Donna's Writings

12/07/2013

A self published knitting book comes together

Taking the photographs for a knitting book is as important as making the samples and doing the writing. For Stories In Stitches™ 2, we had three different locations.

  • The Anna Marie Jensen shawls and doilies were shot in Colorado by Ava’s husband, Rich.
  • The cardigan and pi shawl featuring Dorothy Reade’s motifs were shot in North Carolina by Rohn Strong & Harrison Stone.
  • And the shots of the Orenburg and Shetland sampler shawls were shot by my husband, Dominic, when we were at the Fiber College of Maine event. Instead of staying at the main campgrounds, we got a hotel room up the street and we took these photos in our “back yard.”
Orenburg Lace Shawl

Orenburg Lace Shawl

This is a shawl I bought from Galina Khmeleva, author of Gossamer Webs: The History and Techniques of Orenburg Lace Shawls, years ago at her booth at the Estes Park Wool Market. It’s made out of the softest, warmest yarn that you can imagine, with a strand of goat fiber plied with a strand of silk. When I first bought it, I thought I would save it to wear at special events but after a couple of years, I decided that was a waste so now I use it for a blanket when I am reading or watching TV on chilly fall and winter evenings.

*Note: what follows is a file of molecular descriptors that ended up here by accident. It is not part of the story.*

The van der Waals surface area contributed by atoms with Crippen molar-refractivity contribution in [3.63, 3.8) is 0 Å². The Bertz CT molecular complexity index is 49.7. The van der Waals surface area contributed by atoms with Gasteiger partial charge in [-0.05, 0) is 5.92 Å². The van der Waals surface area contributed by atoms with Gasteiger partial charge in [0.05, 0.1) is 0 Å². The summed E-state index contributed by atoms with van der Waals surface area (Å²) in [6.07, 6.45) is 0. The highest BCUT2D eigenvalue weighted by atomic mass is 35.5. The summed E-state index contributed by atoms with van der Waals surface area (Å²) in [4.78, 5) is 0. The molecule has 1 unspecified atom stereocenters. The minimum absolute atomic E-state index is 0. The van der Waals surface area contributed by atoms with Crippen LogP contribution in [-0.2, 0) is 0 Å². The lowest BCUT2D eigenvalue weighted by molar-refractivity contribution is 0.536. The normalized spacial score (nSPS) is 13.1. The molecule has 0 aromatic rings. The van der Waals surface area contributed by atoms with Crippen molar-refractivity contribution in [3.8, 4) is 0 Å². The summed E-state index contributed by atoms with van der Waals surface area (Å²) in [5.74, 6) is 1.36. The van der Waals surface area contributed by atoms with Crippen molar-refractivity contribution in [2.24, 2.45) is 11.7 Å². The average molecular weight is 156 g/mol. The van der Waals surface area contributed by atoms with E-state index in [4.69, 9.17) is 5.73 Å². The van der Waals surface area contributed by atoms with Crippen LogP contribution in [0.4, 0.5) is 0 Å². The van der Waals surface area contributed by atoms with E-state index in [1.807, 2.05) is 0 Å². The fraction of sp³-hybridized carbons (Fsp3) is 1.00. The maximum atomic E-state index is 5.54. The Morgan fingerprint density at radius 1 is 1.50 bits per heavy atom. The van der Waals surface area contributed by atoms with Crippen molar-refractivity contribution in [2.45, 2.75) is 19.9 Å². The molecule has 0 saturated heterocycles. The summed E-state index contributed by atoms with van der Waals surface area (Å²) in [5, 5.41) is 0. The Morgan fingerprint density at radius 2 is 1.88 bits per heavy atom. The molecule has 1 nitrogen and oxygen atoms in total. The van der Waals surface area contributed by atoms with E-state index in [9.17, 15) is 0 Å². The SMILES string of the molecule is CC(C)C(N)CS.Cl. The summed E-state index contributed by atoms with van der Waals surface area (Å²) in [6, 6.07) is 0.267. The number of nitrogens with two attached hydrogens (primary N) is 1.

Shetland Lace Shawl

Shetland Lace Shawl

This Shetland shawl is owned by Anne Berk. One of her ancestors made it. I’ve never seen the stitch motif used here before on any antique knitted pieces or in any stitch libraries. One of my goals for next year is to work it out and publish the pattern.

Anne says:

Deborah Dawson was born in September 1789, and she is the person who did the sampler hanging in my living room. There is no doubt that she was an accomplished needle-woman, and it is possible she knit the shawl–if it could really be that old. Lots of people were traveling to Colonial America from Britain, and she could have gotten the pattern idea from a friend or neighbor, easily. Martha Morris was Deborah Dawson’s grand-daughter, and my great-great-grandmother. I have her birthdate somewhere, but she was born around 1820. The shawl could have been her work, as well, depending on the age of the item.

The beauty of the natural landscape on the coast of Maine accents the beauty of the the craftsmanship in these gorgeous shawls. I’ll post more about the other photo locations in the future.

Learn more about Stories In Stitches 2 and look inside.

Stories In Stitches 2
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